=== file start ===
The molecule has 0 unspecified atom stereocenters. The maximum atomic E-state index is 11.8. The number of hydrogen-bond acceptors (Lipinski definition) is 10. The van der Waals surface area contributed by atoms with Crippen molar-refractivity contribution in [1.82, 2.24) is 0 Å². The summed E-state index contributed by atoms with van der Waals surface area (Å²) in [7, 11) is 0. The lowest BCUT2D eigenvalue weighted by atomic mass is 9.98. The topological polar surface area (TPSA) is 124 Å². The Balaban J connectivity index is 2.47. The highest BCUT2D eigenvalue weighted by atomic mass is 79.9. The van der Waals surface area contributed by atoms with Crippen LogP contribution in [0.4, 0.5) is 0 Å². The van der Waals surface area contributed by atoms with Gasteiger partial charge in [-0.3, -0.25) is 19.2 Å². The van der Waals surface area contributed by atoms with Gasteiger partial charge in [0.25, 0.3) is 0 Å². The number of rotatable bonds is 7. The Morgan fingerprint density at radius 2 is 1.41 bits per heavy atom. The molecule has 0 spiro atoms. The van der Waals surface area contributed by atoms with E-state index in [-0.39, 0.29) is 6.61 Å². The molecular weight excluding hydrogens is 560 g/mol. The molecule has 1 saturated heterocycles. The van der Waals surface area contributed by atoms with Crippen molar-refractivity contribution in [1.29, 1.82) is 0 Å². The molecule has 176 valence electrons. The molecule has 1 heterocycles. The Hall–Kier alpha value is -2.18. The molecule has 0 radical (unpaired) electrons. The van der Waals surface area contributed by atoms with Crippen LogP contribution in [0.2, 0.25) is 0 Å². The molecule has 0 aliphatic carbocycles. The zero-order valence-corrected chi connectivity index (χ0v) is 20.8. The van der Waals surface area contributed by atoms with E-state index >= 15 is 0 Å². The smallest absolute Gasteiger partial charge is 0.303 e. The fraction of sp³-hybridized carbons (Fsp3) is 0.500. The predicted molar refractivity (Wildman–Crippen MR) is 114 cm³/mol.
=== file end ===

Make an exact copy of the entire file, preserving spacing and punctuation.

The molecule has 0 unspecified atom stereocenters. The maximum atomic E-state index is 11.8. The number of hydrogen-bond acceptors (Lipinski definition) is 10. The van der Waals surface area contributed by atoms with Crippen molar-refractivity contribution in [1.82, 2.24) is 0 Å². The summed E-state index contributed by atoms with van der Waals surface area (Å²) in [7, 11) is 0. The lowest BCUT2D eigenvalue weighted by atomic mass is 9.98. The topological polar surface area (TPSA) is 124 Å². The Balaban J connectivity index is 2.47. The highest BCUT2D eigenvalue weighted by atomic mass is 79.9. The van der Waals surface area contributed by atoms with Crippen LogP contribution in [0.4, 0.5) is 0 Å². The van der Waals surface area contributed by atoms with Gasteiger partial charge in [-0.3, -0.25) is 19.2 Å². The van der Waals surface area contributed by atoms with Gasteiger partial charge in [0.25, 0.3) is 0 Å². The number of rotatable bonds is 7. The Morgan fingerprint density at radius 2 is 1.41 bits per heavy atom. The molecule has 0 spiro atoms. The van der Waals surface area contributed by atoms with E-state index in [-0.39, 0.29) is 6.61 Å². The molecular weight excluding hydrogens is 560 g/mol. The molecule has 1 saturated heterocycles. The van der Waals surface area contributed by atoms with Crippen molar-refractivity contribution in [1.29, 1.82) is 0 Å². The molecule has 176 valence electrons. The molecule has 1 heterocycles. The Hall–Kier alpha value is -2.18. The molecule has 0 radical (unpaired) electrons. The van der Waals surface area contributed by atoms with Crippen LogP contribution in [0.2, 0.25) is 0 Å². The molecule has 0 aliphatic carbocycles. The zero-order valence-corrected chi connectivity index (χ0v) is 20.8. The van der Waals surface area contributed by atoms with E-state index >= 15 is 0 Å². The smallest absolute Gasteiger partial charge is 0.303 e. The fraction of sp³-hybridized carbons (Fsp3) is 0.500. The predicted molar refractivity (Wildman–Crippen MR) is 114 cm³/mol.